Getting the most from the histopathology (Proceedings)


Getting the most from the histopathology (Proceedings)

Nov 01, 2010

Biopsy and histopathology remains the gold standard diagnostic test for many conditions and for nearly all tumors and cancers. When performing this test, it is important to know what answers to look for, in order to obtain as much critical information as possible that may eventually impact the prognosis and the treatment planning. A good histopathology report will contain all the relevant findings observed in the submitted sample and, depending on the condition present, will describe details that may bear prognostic significance. Despite an excellent work by most anatomic pathologists, reports that do not contain all crucial or essential information are regularly encountered. The clinician's duty is then to correspond with the laboratory or pathologist directly, in order to obtain such information. Only then may the clinician discuss the findings with the owners and offer precise information that will lead to additional diagnostic tests, when deemed necessary, or prepare a specific therapeutic plan for the patient.

FIRST Step: the submitting clinician's responsibilities

It is often said that the information obtained from the histopathologic analysis will only be high-quality if all the steps preceding the sample submission were properly performed. The results of a recipe are only as good as the ingredients used in the first place.

The sample(s) submitted must be appropriate in order to obtain correct information through its analysis. If an incisional biopsy, then it must be large and deep enough. It may be difficult to obtain large biopsies in certain anatomical sites or organs. Ideally, at least 2 (or 3 or 4) samples should be obtained and submitted. It is occasionally possible to tell, just by the appearance of a biopsy sample, if it will be of diagnostic quality or not. Samples that are too small (less than 1 mm) often will not be diagnostic or will show marked distortion. Similarly one may obtain inadequate results if the sample seems to contain mucus, necrotic material, or a blood clot. A sample that floats on the surface of the formalin may contain mostly fat and, unless a lipoma was biopsied, may not be diagnostic. Soft-tissue lesions should be biopsied at the periphery, in order to avoid a necrotic center, and to permit the observation of the junction between normal and diseased tissue. When biopsying a bone lesion, we typically aim at the center of the lesion, in order to avoid the peripherally located reactive bone. Remember that performing a biopsy on a tumor will lead to an increased risk of dissemination, and will not change its biologic behavior, with a few exceptions such as the occasional abdominal carcinomas that may seed in the peritoneal cavity or biopsy tract, when biopsied in a suboptimal manner (ex: transcutaneous biopsies of a bladder transitional cell carcinoma located in the trigone, etc.).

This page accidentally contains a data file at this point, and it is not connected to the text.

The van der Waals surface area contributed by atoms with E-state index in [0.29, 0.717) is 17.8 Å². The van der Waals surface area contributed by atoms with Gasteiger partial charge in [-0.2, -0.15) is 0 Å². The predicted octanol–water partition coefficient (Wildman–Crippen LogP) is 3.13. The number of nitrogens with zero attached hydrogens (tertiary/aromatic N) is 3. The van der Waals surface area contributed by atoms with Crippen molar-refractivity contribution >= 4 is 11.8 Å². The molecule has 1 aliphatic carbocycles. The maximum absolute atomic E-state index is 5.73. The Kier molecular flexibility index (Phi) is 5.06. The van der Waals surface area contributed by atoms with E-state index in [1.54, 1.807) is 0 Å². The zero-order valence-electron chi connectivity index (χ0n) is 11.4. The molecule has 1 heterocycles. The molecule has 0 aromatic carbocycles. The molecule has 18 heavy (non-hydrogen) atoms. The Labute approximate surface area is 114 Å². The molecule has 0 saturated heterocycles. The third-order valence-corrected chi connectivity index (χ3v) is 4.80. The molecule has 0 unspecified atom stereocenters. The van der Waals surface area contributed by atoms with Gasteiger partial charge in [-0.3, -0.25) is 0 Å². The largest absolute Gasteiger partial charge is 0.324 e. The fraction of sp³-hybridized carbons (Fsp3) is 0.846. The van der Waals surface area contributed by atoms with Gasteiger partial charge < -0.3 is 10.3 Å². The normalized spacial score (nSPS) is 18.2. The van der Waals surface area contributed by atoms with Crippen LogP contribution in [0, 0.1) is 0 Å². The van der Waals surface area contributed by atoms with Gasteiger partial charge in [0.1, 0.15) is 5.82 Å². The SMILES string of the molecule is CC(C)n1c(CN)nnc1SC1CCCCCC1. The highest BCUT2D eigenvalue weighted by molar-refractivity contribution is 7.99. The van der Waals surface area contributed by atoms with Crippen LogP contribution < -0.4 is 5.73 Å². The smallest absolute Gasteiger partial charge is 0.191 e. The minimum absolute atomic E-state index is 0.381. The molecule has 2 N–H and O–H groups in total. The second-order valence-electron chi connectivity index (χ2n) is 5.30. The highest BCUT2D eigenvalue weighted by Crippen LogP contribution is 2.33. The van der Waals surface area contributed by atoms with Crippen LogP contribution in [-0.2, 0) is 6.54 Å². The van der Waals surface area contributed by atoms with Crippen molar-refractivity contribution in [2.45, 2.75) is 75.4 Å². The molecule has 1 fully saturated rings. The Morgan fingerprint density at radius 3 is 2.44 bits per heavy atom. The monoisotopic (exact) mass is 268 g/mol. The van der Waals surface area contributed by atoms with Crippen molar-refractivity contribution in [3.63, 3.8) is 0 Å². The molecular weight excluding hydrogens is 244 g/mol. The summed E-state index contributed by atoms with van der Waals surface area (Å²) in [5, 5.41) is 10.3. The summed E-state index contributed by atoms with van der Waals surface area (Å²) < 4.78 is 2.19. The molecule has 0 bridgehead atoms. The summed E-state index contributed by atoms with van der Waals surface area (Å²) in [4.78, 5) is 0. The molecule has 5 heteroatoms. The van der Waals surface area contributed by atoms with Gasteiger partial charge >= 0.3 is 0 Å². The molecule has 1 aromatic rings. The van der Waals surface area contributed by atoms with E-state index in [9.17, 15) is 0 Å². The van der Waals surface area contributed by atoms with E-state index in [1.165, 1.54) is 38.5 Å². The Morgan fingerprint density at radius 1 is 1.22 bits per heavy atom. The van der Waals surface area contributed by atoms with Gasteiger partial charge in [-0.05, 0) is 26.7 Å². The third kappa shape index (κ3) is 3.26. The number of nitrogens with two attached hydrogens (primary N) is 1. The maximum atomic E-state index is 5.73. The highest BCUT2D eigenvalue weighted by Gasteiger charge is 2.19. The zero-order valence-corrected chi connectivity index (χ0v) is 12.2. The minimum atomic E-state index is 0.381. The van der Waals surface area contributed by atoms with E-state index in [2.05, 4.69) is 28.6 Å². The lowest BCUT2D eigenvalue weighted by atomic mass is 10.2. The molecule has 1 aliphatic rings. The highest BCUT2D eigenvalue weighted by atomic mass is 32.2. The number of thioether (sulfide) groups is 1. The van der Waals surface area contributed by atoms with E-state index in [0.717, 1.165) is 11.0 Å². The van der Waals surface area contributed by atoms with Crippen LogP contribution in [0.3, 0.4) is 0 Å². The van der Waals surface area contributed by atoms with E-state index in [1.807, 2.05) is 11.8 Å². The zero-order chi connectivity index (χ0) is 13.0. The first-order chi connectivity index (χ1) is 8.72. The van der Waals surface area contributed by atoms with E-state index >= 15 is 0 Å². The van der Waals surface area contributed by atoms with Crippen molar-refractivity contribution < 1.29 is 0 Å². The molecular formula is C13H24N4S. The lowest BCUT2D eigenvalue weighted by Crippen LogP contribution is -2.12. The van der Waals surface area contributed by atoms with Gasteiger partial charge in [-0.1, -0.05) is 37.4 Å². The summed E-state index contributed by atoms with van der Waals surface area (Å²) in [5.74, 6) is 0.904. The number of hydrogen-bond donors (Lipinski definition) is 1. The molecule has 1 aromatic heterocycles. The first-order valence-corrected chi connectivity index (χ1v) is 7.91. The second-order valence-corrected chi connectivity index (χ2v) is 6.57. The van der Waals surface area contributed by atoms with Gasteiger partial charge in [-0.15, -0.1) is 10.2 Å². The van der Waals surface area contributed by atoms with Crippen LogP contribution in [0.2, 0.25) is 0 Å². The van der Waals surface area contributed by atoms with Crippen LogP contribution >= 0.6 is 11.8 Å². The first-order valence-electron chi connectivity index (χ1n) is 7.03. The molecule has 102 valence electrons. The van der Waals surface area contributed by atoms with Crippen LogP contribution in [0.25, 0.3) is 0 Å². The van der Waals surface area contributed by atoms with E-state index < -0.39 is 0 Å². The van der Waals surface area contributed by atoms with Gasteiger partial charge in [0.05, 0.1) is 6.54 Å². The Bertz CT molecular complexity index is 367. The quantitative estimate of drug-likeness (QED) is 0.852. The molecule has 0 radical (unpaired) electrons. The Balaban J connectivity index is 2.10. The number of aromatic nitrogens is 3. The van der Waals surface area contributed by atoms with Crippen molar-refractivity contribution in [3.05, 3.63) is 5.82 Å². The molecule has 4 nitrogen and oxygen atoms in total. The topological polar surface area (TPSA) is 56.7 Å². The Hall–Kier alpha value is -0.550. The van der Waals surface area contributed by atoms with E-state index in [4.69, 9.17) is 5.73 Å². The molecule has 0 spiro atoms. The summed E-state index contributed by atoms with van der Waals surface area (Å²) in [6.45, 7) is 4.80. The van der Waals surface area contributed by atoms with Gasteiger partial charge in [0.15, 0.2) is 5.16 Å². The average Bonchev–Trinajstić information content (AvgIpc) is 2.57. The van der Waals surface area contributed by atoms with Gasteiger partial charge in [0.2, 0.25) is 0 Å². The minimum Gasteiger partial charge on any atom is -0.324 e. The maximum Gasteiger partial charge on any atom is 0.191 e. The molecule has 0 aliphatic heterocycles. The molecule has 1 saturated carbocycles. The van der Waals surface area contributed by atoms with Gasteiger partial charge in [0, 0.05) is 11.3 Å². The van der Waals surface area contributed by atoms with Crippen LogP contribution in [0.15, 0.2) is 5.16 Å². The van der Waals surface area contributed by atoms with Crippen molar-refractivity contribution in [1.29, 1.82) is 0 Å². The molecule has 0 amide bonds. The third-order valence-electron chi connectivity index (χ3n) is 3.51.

If the sample is the result of an excisional biopsy, when such a procedure applies, it is then crucial to submit the whole sample, with the surgical margins that were removed en bloc. If the sample is larger than 2 cm in diameter, transverse incisions can be performed to obtain slices of 1 cm thickness, and allow for better fixation in formalin. The incisions are performed on the side of the lesion where margin information is not needed which, for a cutaneous or subcutaneous tumor, would be the outermost surface (with skin) of the sample, and not the deep surface.

A proper sample:formalin ratio of 1:10 must be respected for good tissue fixation to occur. For very large samples, larger containers are required and should always be available for that eventuality. If the sample is simply too big for submission in its entirety, representative samples of the mass may be submitted. If this is done, samples of margins at higher risk of being incomplete should be obtained, and placed in separate and properly labeled containers. Furthermore, the portion of the original mass that is not submitted should be kept aside until the final report has been obtained. On a large sample where specific margin information is important, they should be ideally identified via inking (or sutures) for easier identification and to direct the pathologist's attention to these crucial surgical margins.

The submitted sample must be properly identified with the patient information on both the container and the cover. Filling the submission form as thoroughly as possible will ensure that correct answers are obtained. Signalment, history, and a clinical description of the lesion sampled all constitute vital information. This step is often partly neglected, especially on busy days, and often will negatively impact on the information obtained. Voluntarily omitting some information to "not influence the pathologist" in the interpretation is a mistake. All pertinent clinical information is helpful to obtain the best possible answers from the submitted sample. Information that should be on the submission form includes: age, sex, breed, appearance of the lesion, size, localization on the patient, duration and speed of growth, invasion in neighboring tissues, other pertinent clinical details, appearance on diagnostic imaging, biopsy type, clinical suspicion, response to empirical therapy, etc. Omitting pertinent clinical information on the submission form is one of the most common causes of incorrect interpretation of the sample by pathologists.

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